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‘Zim dependency on imports declines’


ZIMBABWE’S dependency on imported products has declined, stimulating demand on the domestic market as  industrial capacity utilisation in the  manufacturing  sector gradually improves, official figures have shown.

In its latest report for the period under review, Zimbabwe Revenue Authority (Zimra) chairman Sternford Moyo said revenues for the third quarter rose to $823,4 million, marginally surpassing projected targets, buoyed by a mixture of direct and indirect taxes.

The growth in government inflows were spurred by value added tax (VAT), individual tax and company tax.

“The economy is no longer fully reliant on imports, implying that the propensity for consumers to import dutiable products has also declined,” Moyo said. Official figures show that capacity utilisation, which reached an all time low before at the height of the country’s economic meltdown in 2008, is averaging 57,2%.”

“Net collections amounted to $823,4 million against a target of $822,6 million, resulting in a positive variance of 0,1%.”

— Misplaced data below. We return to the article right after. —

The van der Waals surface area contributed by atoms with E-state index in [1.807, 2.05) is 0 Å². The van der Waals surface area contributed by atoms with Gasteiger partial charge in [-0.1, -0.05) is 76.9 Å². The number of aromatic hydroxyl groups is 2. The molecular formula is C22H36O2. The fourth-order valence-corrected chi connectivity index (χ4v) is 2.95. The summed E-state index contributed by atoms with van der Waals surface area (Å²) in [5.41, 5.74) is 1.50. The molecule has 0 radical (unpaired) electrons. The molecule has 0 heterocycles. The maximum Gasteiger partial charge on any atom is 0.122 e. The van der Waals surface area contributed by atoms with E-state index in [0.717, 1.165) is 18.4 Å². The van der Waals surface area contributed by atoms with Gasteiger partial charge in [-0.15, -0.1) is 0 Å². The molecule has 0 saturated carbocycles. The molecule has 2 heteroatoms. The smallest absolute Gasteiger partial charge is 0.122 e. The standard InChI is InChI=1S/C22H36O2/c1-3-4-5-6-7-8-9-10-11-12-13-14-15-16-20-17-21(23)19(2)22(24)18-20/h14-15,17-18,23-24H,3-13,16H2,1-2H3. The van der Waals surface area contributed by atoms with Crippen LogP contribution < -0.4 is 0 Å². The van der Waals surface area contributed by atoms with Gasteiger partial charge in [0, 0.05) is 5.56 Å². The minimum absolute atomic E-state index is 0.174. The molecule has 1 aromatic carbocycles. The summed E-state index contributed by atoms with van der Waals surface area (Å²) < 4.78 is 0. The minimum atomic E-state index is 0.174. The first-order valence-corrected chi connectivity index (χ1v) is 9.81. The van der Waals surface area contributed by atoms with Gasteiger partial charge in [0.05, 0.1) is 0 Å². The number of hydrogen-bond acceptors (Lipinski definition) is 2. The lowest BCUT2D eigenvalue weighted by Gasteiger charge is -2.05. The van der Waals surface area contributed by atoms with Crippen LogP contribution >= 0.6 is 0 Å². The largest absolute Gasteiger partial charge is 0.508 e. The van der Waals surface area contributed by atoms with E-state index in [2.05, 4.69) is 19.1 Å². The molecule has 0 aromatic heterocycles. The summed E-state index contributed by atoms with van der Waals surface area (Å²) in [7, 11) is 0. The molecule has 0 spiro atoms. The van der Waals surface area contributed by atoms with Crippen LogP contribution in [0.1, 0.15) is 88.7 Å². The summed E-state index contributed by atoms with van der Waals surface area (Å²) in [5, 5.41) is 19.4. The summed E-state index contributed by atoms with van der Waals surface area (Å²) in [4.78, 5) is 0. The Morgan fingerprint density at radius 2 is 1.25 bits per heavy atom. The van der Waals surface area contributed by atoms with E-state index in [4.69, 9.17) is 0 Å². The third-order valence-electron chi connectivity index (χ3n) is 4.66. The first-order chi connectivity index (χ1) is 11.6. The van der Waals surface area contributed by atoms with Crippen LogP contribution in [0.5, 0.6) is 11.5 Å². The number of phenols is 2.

“A large portion of revenue was realised from value added tax, individual tax and company tax. These revenue heads contributed $271,1 million, $163,03 million and $117,2 million respectively,” said Moyo.

Net VAT collections, according to the statement,  surpassed a target of $268 million as the economy continued to be driven by consumption. Total company collections were 2% above target, driven by improved capacity utilisation in some key manufacturing sub-sectors.

This, Moyo said, resulted in a decline in import levels and customs duty.

Excise duty contributed $101 million, missing a target of $103 million. Out of this, duty on fuel contributed 72,1%, while excise duty on beer contributed 20,4%.

“The growth in demand for fuel due to improved industrial capacity utilisation and the recent increase in rates of excise duty for both petrol and diesel have improved revenue inflows under this revenue head,” added the Zimra chairman.

Moyo added that low liquidity levels negatively affected the performance of the Zimbabwe Stock Exchange resulting in low capital gains withholding tax collections.

Low activity in the mortgage sector, he said, also affected the performance of capital gains tax.

The improved revenues come at a time when the government has taken its begging bowl to regional economic powerhouses seeking Budgetary support.

The mining sector, which accounts for more than 50% of total exports, contributed $37,2 million of the revenue through mining royalties, surpassing a target of $31,4 million.

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